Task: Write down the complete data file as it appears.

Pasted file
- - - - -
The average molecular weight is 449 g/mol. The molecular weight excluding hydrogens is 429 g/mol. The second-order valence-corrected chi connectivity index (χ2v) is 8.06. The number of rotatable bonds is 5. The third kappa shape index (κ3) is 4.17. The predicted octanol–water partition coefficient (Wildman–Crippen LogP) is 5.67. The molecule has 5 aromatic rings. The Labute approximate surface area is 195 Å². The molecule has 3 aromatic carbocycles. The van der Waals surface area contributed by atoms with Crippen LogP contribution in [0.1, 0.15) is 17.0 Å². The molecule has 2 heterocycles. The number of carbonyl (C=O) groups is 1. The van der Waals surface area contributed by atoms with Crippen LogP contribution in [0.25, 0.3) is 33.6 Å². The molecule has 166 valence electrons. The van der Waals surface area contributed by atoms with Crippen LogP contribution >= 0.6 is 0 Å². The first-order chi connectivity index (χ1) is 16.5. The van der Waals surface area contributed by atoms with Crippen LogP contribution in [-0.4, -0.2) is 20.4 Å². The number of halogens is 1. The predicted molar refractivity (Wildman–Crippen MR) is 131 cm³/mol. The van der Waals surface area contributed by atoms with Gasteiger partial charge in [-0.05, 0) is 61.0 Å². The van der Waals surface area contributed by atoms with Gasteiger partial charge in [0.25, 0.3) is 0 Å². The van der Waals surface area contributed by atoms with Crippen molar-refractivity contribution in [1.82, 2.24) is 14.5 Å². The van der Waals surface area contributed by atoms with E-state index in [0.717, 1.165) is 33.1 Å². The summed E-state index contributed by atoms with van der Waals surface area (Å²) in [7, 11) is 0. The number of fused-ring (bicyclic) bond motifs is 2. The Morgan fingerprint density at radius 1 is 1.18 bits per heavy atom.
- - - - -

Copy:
The average molecular weight is 449 g/mol. The molecular weight excluding hydrogens is 429 g/mol. The second-order valence-corrected chi connectivity index (χ2v) is 8.06. The number of rotatable bonds is 5. The third kappa shape index (κ3) is 4.17. The predicted octanol–water partition coefficient (Wildman–Crippen LogP) is 5.67. The molecule has 5 aromatic rings. The Labute approximate surface area is 195 Å². The molecule has 3 aromatic carbocycles. The van der Waals surface area contributed by atoms with Crippen LogP contribution in [0.1, 0.15) is 17.0 Å². The molecule has 2 heterocycles. The number of carbonyl (C=O) groups is 1. The van der Waals surface area contributed by atoms with Crippen LogP contribution in [0.25, 0.3) is 33.6 Å². The molecule has 166 valence electrons. The van der Waals surface area contributed by atoms with Crippen LogP contribution >= 0.6 is 0 Å². The first-order chi connectivity index (χ1) is 16.5. The van der Waals surface area contributed by atoms with Crippen LogP contribution in [-0.4, -0.2) is 20.4 Å². The number of halogens is 1. The predicted molar refractivity (Wildman–Crippen MR) is 131 cm³/mol. The van der Waals surface area contributed by atoms with Gasteiger partial charge in [-0.05, 0) is 61.0 Å². The van der Waals surface area contributed by atoms with Gasteiger partial charge in [0.25, 0.3) is 0 Å². The van der Waals surface area contributed by atoms with Crippen molar-refractivity contribution in [1.82, 2.24) is 14.5 Å². The van der Waals surface area contributed by atoms with E-state index in [0.717, 1.165) is 33.1 Å². The summed E-state index contributed by atoms with van der Waals surface area (Å²) in [7, 11) is 0. The number of fused-ring (bicyclic) bond motifs is 2. The Morgan fingerprint density at radius 1 is 1.18 bits per heavy atom.